Sell Your Company as an Add-On in this Uncertain Market
This may not seem like the right time for most owners of $5 to $50 million companies to be selling. But if the selling company is positioned as an Add-On to a bigger company, owners will be surprised by the interest in the deal, the valuation, and the terms of the deals that can get done.
Add-Ons are deals where a large company buys one or more smaller companies in the same, or similar, businesses to accelerate their own growth. This strategy drives a lot of buyers to make acquisitions. Being an Add-On acquisition can be a real plus for the private company owner being acquired. Many of the stumbling blocks that interfere with other kinds of merger and acquisition activities are not a problem for these kinds of deals. Here are a couple of advantages for sellers:
Less Industry and Business Due Diligence
Add-Ons are done in the same or similar industries, so the buyer doesn’t need to go through a long learning curve to understand the seller’s industry and markets. The owner doesn’t need to spend time convincing the buyer it’s a good industry; the buyer already knows that.
Because the buyer is in the same or similar industry, they understand the company’s operations, methods of business, and accounting systems. If they think that they know even more than the seller that’s even better, because they will believe that they can add more value after the deal. More Cash At Closing In Add-Ons the selling company is typically much smaller than the acquiring company, so often these transactions can be done for straight cash. If the buyer needs to borrow money to get the deal done, the borrowing is done by the acquiring company. It is less common for the seller to be asked to take some of the payment in seller paper.
Less Need for Management Continuity and Contingent Payments
Add-Ons pay off for buyers when they can consolidate them into their own operations. This means that the selling management team is less critical to the success of the deal for the buyer. Many deals don’t require the selling management to stay on after the closing.
Because the management usually leaves after the sale, and because the buyer believes that they know the market well, there is less justification for the buyer to ask the seller to take some portion of the deal in contingent payments (earn-outs).
Strategic and Financial Buyers
Dealmakers classify buyers as either Strategic Buyers or Financial Buyers. Both types are active buyers for Add-On deals:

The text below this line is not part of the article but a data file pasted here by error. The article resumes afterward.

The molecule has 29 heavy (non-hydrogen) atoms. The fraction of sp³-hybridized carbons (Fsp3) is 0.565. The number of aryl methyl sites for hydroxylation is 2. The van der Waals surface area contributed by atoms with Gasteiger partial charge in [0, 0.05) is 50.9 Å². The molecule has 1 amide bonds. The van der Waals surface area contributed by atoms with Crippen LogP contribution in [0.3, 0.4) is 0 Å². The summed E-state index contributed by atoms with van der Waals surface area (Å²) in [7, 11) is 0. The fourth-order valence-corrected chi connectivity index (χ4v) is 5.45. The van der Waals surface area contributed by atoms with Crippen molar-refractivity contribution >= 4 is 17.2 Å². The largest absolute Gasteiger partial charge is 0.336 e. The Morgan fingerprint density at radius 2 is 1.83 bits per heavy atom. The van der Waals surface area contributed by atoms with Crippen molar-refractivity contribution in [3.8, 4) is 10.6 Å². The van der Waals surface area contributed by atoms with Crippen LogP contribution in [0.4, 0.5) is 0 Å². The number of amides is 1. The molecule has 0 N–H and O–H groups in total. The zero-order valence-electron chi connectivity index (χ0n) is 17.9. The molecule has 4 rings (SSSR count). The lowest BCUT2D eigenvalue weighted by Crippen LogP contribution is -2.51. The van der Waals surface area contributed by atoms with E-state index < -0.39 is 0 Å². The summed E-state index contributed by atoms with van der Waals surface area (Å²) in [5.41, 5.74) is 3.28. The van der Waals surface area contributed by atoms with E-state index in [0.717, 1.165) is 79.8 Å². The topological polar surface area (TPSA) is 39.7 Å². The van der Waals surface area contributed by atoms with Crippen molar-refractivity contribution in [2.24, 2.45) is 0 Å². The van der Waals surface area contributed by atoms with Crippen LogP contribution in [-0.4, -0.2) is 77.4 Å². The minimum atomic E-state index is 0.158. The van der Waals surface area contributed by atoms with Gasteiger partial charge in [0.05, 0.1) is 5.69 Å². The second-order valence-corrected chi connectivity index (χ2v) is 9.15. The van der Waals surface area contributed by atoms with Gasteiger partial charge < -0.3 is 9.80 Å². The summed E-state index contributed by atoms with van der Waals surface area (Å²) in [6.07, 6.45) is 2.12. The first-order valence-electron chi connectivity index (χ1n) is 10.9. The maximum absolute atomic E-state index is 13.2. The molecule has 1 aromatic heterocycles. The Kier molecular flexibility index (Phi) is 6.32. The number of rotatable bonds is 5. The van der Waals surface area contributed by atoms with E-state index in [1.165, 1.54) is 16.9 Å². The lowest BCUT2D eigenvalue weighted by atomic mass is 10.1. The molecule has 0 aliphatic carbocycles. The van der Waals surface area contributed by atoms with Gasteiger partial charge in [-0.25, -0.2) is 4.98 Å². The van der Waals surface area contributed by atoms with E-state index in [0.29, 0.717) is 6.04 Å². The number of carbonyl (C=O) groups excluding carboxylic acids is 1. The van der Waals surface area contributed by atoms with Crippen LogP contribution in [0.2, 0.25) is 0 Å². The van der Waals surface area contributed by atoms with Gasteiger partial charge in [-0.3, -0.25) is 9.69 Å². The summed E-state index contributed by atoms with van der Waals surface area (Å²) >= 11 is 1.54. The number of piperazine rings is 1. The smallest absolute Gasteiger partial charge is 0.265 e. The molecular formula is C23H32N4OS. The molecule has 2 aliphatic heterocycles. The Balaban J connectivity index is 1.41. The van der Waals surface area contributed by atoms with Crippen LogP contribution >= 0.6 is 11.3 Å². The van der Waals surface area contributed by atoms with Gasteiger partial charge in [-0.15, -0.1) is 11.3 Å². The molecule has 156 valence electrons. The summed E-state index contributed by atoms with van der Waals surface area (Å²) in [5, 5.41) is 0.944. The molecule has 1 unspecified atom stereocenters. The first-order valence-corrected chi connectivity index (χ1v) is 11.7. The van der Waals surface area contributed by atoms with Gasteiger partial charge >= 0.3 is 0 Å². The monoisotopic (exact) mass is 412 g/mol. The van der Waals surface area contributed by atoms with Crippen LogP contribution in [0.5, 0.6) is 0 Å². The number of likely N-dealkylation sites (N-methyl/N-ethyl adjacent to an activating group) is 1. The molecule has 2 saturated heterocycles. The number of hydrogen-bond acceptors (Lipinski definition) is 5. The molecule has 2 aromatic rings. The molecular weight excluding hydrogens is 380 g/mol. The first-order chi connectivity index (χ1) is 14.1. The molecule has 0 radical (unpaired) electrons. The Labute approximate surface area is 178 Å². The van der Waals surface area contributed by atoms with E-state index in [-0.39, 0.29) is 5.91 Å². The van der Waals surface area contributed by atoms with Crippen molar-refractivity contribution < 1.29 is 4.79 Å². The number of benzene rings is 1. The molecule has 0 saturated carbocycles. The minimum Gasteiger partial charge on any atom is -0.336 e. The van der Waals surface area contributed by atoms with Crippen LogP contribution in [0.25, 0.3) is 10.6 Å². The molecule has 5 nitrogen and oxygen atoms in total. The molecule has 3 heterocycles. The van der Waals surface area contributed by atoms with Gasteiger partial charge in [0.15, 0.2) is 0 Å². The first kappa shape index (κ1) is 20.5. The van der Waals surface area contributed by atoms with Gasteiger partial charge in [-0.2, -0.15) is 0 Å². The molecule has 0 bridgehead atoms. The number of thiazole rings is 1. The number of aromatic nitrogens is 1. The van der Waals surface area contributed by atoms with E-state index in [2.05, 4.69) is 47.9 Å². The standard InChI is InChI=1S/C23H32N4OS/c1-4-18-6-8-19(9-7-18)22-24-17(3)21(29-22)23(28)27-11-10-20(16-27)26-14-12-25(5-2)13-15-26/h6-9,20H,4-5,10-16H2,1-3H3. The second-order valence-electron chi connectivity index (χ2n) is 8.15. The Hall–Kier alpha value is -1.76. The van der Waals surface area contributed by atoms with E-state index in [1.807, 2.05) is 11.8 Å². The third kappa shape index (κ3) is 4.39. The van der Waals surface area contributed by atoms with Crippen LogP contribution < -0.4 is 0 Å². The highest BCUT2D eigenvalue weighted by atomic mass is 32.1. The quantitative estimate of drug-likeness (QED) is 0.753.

Strategic Buyers are companies in the same or similar industries who make acquisitions for a number of reasons: gain market share, gain new geography, gain scale, gain a low-cost operation, gain technology, consolidate a distribution chain or channel, or simply add more capacity. In addition to these sound business reasons, strategic buyers that are public companies have been known to make Add-On deals just to hit their published growth targets (this has been called revenue putty) or hit their earnings targets. Big strategic buyers have no problem paying cash for good Add-On deals or, if they are public companies, paying in stock.
Financial Buyers are investment funds that have raised a pool of capital (typically $50 million to $500 million) from insurance companies, pension funds, college endowments, and wealthy families, and use that money to acquire private companies. Their strategy is to grow the companies they buy and sell them at a higher value in three to seven years. One of the key strategies they employ is the Platform & Add-On approach. This means that financial buyers will study an industry and make a Platform Acquisition of a large company with the objective of accelerating its growth with, yes, Add-On deals. Once they have the platform, they are hungry to do the Add-On acquisitions that will get them to hit their growth targets. Add-On deals are bred into the thinking of financial buyers.
Why are Add-Ons hot today for both strategic and financial buyers? Today’s economy is uncertain. This means that buyers are looking for deals that they understand — that are in the industry that they know. Public companies have benefitted from return of the value of their shares which makes it easier for them to make acquisitions. Add-Ons are relatively cheaper now that their stock has recovered somewhat. Their stock price depends on their achieving growth targets and Add-On deals are a certain way to build growth into their financial statements.
Financial buyers are caught between a need to put their capital to work and reluctance to assume any new risks. More than $400 billion (yes, billion) has been raised by financial buyers to make acquisitions. They need to invest over the next 12 to 18 months or they might have to give it back to their investors. Yet, they are reluctant to take risks into new investment areas (no new Platform Deals). Their solution is to invest it into more Add-On deals to grow companies they already own in industries they already know.
All of these factors combine to make Add-On deals a great way for owners to sell their companies in today’s economic environment. The deal values can be strong and terms good for the right match with a strategic or financial buyer. The due diligence process to get to closing is faster and easier in an Add-On deal. Finally, sellers can often get a deal done and not have to stick around afterwards.
Source: John Hammett, Corporate Finance Associates